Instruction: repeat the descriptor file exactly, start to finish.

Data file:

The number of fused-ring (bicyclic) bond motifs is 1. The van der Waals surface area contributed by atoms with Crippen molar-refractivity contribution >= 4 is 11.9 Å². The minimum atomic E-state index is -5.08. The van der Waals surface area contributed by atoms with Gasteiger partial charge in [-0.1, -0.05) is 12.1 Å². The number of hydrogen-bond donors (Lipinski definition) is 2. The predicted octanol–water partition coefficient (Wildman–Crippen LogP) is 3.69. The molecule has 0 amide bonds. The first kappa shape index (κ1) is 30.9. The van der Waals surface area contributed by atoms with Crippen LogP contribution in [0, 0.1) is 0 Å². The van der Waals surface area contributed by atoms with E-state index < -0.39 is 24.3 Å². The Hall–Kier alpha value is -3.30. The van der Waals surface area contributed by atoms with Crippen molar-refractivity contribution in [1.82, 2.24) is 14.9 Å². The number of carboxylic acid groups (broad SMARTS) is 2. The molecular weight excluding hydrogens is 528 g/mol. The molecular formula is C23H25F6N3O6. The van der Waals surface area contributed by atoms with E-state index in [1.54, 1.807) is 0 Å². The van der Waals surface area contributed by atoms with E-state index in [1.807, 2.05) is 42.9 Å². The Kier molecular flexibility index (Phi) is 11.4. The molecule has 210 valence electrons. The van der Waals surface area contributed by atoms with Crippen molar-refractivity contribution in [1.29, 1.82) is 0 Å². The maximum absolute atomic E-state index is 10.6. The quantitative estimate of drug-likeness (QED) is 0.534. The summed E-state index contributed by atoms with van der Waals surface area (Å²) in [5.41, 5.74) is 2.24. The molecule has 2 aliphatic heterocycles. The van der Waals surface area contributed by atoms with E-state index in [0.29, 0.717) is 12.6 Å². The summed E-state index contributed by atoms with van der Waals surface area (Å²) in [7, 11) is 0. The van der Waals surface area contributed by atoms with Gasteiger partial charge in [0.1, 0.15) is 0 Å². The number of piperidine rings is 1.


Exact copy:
The number of fused-ring (bicyclic) bond motifs is 1. The van der Waals surface area contributed by atoms with Crippen molar-refractivity contribution >= 4 is 11.9 Å². The minimum atomic E-state index is -5.08. The van der Waals surface area contributed by atoms with Gasteiger partial charge in [-0.1, -0.05) is 12.1 Å². The number of hydrogen-bond donors (Lipinski definition) is 2. The predicted octanol–water partition coefficient (Wildman–Crippen LogP) is 3.69. The molecule has 0 amide bonds. The first kappa shape index (κ1) is 30.9. The van der Waals surface area contributed by atoms with Crippen LogP contribution in [0, 0.1) is 0 Å². The van der Waals surface area contributed by atoms with E-state index < -0.39 is 24.3 Å². The Hall–Kier alpha value is -3.30. The van der Waals surface area contributed by atoms with Crippen molar-refractivity contribution in [1.82, 2.24) is 14.9 Å². The number of carboxylic acid groups (broad SMARTS) is 2. The molecular weight excluding hydrogens is 528 g/mol. The molecular formula is C23H25F6N3O6. The van der Waals surface area contributed by atoms with E-state index in [1.54, 1.807) is 0 Å². The van der Waals surface area contributed by atoms with E-state index in [1.807, 2.05) is 42.9 Å². The Kier molecular flexibility index (Phi) is 11.4. The molecule has 210 valence electrons. The van der Waals surface area contributed by atoms with Crippen molar-refractivity contribution in [1.29, 1.82) is 0 Å². The maximum absolute atomic E-state index is 10.6. The quantitative estimate of drug-likeness (QED) is 0.534. The summed E-state index contributed by atoms with van der Waals surface area (Å²) in [5.41, 5.74) is 2.24. The molecule has 2 aliphatic heterocycles. The van der Waals surface area contributed by atoms with E-state index in [0.29, 0.717) is 12.6 Å². The summed E-state index contributed by atoms with van der Waals surface area (Å²) in [7, 11) is 0. The van der Waals surface area contributed by atoms with Gasteiger partial charge in [0.1, 0.15) is 0 Å². The number of piperidine rings is 1.